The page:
The Con­nected Life: The Big Screen De­bate

Sound & Vision - - CONTENTS - John Sci­acca

There are lots of cool as­pects to my job as a cus­tom in­staller, but my fa­vorite is in­stalling home theater sys­tems. And when de­sign­ing a sur­round sys­tem with a cus­tomer, one of the first dis­cus­sions is whether they should go with a di­rect-view, flat-panel dis­play or with a two-piece pro­jec­tion sys­tem. Some­times this choice is ob­vi­ous; ei­ther due to room size, bud­get, aes­thetic de­mands, or some con­struc­tion is­sue that dic­tates one over an­other. Other times it’s grayer.

Be­low are some rea­sons why one or the other might be right for you.

The Pros of Pro­jec­tion

No Size Lim­its. With a pro­jec­tion sys­tem, you can project an im­age as large as your front wall—or view­ing dis­tance—sup­ports. Also, un­like a tra­di­tional dis­play, the price dif­fer­ence be­tween a 100-, 110-, or 120-inch screen is of­ten only a few hun­dred dol­lars.

Multiple As­pect Ra­tios. While 16:9 as­pect ra­tio, di­rect-view dis­plays are great for watch­ing broad­cast sports and sit­coms, many movies are filmed in wider 2.35 or 2.40 as­pect ra­tio. This means movies will have the “dreaded black bars” and ap­pear sig­nif­i­cantly smaller. Pro­jec­tion sys­tems can sup­port multiple as­pect ra­tios, ei­ther with screen mask­ing that blocks off un­used por­tions of the screen, lens me­mories that zoom and fo­cus the im­age for dif­fer­ent sizes, or anamor­phic lenses. Ste­wart Film­screen un­veiled its new Gemini sys­tem at this past CEDIA, a screen sys­tem that in­cor­po­rates two sep­a­rate screens—one 16:9 and one 2.35:1—in one hous­ing! [Ed. Note: Elite’s

Osprey of­fers sim­i­lar flex­i­bil­ity, re­view at soun­dand­vi­sion.com.]

3D. Whether you loved it or hated it, 3D in di­rect-view dis­plays has pretty much been aban­doned by ev­ery ma­jor dis­play man­u­fac­turer. How­ever, many pro­jec­tor man­u­fac­tur­ers have con­tin­ued in­cor­po­rat­ing 3D into new mod­els, in­clud­ing the new sub-$5,000 true 4K Sony VPL-VW285ES (Sound & Vi­sion, Fe­bru­ary/March 2018). If you have a col­lec­tion of 3D films you want to en­joy, then a pro­jec­tor will be your best—and pos­si­bly only—means of do­ing that.

Con­ceal­ment. Even though it of­fers larger screen op­tions, it can be eas­ier to con­ceal a pro­jec­tion sys­tem than a tra­di­tional dis­play. A mo­tor­ized screen can com­pletely dis­ap­pear when not in use, rolling up into a hous­ing that hides away in the at­tic or be­hind mold­ing. And the pro­jec­tor can be com­pletely con­cealed in­side cab­i­netry or be­hind a sof­fit with just a port­hole for the lens to fire through. An­other hot trend is ul­tra-short throw pro­jec­tors that can be housed out of sight in fur­ni­ture at the front of the room, while pro­duc­ing 100-inch im­ages!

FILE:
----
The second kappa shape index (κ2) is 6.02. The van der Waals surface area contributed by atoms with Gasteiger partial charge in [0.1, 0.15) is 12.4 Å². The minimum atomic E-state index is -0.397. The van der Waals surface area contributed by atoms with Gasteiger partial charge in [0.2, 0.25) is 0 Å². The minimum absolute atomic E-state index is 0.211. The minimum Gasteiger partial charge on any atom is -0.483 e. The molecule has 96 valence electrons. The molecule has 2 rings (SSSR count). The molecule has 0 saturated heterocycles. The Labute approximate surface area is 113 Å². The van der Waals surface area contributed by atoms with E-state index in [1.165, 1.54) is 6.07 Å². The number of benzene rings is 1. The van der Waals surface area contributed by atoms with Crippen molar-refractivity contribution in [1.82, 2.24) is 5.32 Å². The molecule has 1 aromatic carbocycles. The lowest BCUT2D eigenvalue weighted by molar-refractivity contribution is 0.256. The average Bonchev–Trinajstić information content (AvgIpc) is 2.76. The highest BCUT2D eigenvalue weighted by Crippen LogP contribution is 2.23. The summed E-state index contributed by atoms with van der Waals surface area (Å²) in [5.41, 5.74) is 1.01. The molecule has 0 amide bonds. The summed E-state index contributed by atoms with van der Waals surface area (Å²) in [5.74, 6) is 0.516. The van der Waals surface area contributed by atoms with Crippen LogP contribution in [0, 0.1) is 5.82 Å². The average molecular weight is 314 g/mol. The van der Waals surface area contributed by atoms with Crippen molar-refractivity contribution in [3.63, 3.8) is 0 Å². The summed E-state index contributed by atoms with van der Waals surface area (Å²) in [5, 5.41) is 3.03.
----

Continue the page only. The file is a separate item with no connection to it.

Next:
De­cid­ing on Di­rect View

Bud­get. You can pick up a di­rect-view 80-inch UHDTV for un­der $2,500 and a 70-incher for un­der $1,500. That is a lot of screen for not a lot of green. Com­pa­ra­bly, a de­cent pro­jec­tor and screen will set you back a fair bit more. Also, a pro­jec­tor is gen­er­ally more dif­fi­cult (i.e., costly) to wire and in­stall. When bud­get is tight, a flat panel is of­ten the right choice.

Bright­ness. Pro­jec­tors rely on dark rooms to pro­duce the best im­age qual­ity, and if you don’t have ab­so­lute light con­trol in your room, or like to watch with lights on, then a di­rect-view dis­play is likely the right choice. Sure, there are am­bi­ent light re­ject­ing screens like Screen In­no­va­tions’ Black Di­a­mond, but these are pricey and still don’t de­liver the same pic­ture qual­ity as view­ing in a dark room.

HDR. Read any of Tom Nor­ton’s pro­jec­tor re­views, and you’ll see that pro­jec­tors can’t get any­where near the 1,000 nits re­quired to de­liver the full HDR ex­pe­ri­ence, with most top­ping out at around 150 nits. This makes HDR on a pro­jec­tion sys­tem a far trick­ier propo­si­tion. While pro­jec­tors can pull off HDR—with the laser-based mod­els look­ing pretty spectacular—di­rect-view sets will likely al­ways be su­pe­rior in this re­gard.

Smart Fea­tures. Even the best pro­jec­tor is pretty “dumb” by any mod­ern TV stan­dard. No apps, no stream­ing, no Alexa—heck, not even any speak­ers! A pro­jec­tor may be the prima donna of the sys­tem, but it re­lies on a whole sup­port­ing cast of gear to work. If the goal is sim­plic­ity in de­sign, with few or no other com­po­nents, then it’s flat panel all the way.

Which­ever dis­play tech­nol­ogy works for you, make sure you pair it with an equally im­pres­sive au­dio sys­tem for the full movie ex­pe­ri­ence!

Should I go with a di­rect-view flat-panel dis­play or a two­piece pro­jec­tion sys­tem?

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